Behavioral Ecology and Sociobiology

, Volume 28, Issue 4, pp 227–233

Dance dialects and foraging range in three Asian honey bee species

Authors

  • Fred C. Dyer
    • Department of ZoologyMichigan State University
  • Thomas D. Seeley
    • Section of Neurobiology and BehaviorCornell University
Article

DOI: 10.1007/BF00175094

Cite this article as:
Dyer, F.C. & Seeley, T.D. Behav Ecol Sociobiol (1991) 28: 227. doi:10.1007/BF00175094

Summary

We measured the “distance dialects” in the dance languages of three honey bee species in Thailand (Apis florea, A. cerana, and A. dorsata), and used these dialects to examine the hypothesis that a colony's dialect is adaptively “tuned” to enhance efficiency of communication over the distances that its foragers typically fly. in contrast to previous interspecific comparisons in Sri Lanka (Lindauer 1956; Punchihewa et al. 1985), we found no striking dialect differences among the Asian bees in Thailand. The adaptive tuning hypothesis predicts that the foraging ranges of the three species should also be similar, but comparisons of colonial foraging range using the “forage mapping” technique (Visscher and Seeley 1982) actually revealed marked differences. This raises the possibility that the link between ecology and distance code is more subtle than previously supposed, if a link exists at all.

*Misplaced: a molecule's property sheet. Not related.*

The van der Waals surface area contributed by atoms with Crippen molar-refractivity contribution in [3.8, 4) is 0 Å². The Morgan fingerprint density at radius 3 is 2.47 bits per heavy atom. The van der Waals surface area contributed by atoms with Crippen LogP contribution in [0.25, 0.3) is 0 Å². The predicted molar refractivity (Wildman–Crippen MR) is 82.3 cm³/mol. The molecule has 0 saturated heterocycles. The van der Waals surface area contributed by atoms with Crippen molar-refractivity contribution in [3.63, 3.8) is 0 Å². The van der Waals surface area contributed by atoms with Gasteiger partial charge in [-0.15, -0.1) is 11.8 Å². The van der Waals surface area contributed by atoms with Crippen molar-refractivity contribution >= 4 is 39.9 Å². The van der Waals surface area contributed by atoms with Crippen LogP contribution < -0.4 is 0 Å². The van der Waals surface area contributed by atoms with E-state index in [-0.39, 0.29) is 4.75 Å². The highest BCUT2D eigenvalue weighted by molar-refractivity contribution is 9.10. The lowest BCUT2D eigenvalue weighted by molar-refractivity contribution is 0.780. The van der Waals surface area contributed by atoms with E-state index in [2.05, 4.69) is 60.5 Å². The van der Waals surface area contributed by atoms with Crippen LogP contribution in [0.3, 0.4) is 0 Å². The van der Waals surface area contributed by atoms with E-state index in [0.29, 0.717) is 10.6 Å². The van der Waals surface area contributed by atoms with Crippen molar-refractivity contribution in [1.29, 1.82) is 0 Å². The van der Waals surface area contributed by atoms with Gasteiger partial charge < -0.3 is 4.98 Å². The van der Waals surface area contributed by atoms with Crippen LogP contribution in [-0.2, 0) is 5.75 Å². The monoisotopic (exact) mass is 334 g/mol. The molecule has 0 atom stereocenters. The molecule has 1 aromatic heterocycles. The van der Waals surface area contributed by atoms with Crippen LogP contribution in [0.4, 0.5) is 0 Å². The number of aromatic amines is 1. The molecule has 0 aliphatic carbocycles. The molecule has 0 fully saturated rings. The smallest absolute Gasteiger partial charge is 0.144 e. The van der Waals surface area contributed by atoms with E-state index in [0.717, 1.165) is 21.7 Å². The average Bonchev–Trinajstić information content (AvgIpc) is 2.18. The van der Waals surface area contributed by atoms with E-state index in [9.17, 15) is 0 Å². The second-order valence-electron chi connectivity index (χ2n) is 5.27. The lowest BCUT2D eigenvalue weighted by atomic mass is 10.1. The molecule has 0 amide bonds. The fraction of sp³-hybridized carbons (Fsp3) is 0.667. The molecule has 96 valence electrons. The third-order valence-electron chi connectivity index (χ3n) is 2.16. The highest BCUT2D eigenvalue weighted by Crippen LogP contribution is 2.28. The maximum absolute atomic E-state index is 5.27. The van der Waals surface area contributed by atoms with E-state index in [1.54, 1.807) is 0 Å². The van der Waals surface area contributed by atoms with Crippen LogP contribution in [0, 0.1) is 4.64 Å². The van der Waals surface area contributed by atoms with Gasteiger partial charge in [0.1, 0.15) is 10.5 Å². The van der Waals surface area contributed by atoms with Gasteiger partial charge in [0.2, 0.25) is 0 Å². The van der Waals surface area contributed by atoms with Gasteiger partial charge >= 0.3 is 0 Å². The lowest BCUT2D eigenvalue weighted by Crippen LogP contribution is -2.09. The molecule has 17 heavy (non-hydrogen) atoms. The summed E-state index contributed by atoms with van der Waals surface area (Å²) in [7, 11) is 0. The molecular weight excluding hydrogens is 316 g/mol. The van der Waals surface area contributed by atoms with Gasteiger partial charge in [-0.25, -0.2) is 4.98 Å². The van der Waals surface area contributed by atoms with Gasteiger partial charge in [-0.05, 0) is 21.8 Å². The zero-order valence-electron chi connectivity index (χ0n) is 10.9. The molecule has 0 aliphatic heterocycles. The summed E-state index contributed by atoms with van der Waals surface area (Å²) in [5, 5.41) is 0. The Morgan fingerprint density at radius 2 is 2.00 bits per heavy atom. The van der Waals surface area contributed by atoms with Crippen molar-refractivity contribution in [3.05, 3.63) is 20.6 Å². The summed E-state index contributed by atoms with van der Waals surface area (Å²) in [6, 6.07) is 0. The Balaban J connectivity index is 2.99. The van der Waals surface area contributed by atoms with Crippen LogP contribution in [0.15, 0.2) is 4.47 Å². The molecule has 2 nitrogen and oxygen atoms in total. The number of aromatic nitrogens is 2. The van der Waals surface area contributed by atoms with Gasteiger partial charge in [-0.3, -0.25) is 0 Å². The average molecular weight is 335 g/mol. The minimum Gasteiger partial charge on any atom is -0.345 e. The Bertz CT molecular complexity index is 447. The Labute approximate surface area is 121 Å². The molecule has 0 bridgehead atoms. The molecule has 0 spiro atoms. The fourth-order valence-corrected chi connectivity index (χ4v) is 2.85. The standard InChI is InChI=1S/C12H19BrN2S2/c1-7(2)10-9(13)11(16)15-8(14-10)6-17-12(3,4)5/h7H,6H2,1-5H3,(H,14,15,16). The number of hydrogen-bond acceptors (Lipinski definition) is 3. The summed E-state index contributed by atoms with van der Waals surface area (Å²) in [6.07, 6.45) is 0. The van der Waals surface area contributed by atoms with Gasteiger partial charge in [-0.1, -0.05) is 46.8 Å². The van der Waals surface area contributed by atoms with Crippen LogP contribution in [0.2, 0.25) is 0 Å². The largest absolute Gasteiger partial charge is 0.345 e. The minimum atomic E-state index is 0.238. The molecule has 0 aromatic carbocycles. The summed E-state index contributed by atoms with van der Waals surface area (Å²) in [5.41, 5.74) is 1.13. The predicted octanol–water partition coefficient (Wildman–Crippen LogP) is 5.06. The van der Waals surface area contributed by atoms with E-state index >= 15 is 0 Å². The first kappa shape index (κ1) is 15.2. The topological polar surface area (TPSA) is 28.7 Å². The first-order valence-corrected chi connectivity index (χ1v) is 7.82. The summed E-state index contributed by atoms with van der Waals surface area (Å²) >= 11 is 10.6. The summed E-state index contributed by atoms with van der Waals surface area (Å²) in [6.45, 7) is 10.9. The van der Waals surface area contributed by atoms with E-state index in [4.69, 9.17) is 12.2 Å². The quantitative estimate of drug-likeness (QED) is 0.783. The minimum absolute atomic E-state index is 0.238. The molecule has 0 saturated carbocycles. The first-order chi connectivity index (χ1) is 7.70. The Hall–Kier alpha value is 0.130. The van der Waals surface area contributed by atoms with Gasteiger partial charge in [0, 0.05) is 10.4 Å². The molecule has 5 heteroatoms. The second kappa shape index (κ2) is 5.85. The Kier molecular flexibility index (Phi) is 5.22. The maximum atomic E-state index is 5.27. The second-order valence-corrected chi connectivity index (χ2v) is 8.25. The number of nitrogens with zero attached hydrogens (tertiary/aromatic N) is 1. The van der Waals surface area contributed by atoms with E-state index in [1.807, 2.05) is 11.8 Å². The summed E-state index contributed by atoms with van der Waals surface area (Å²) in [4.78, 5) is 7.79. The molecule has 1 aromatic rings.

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Copyright information

© Springer-Verlag 1991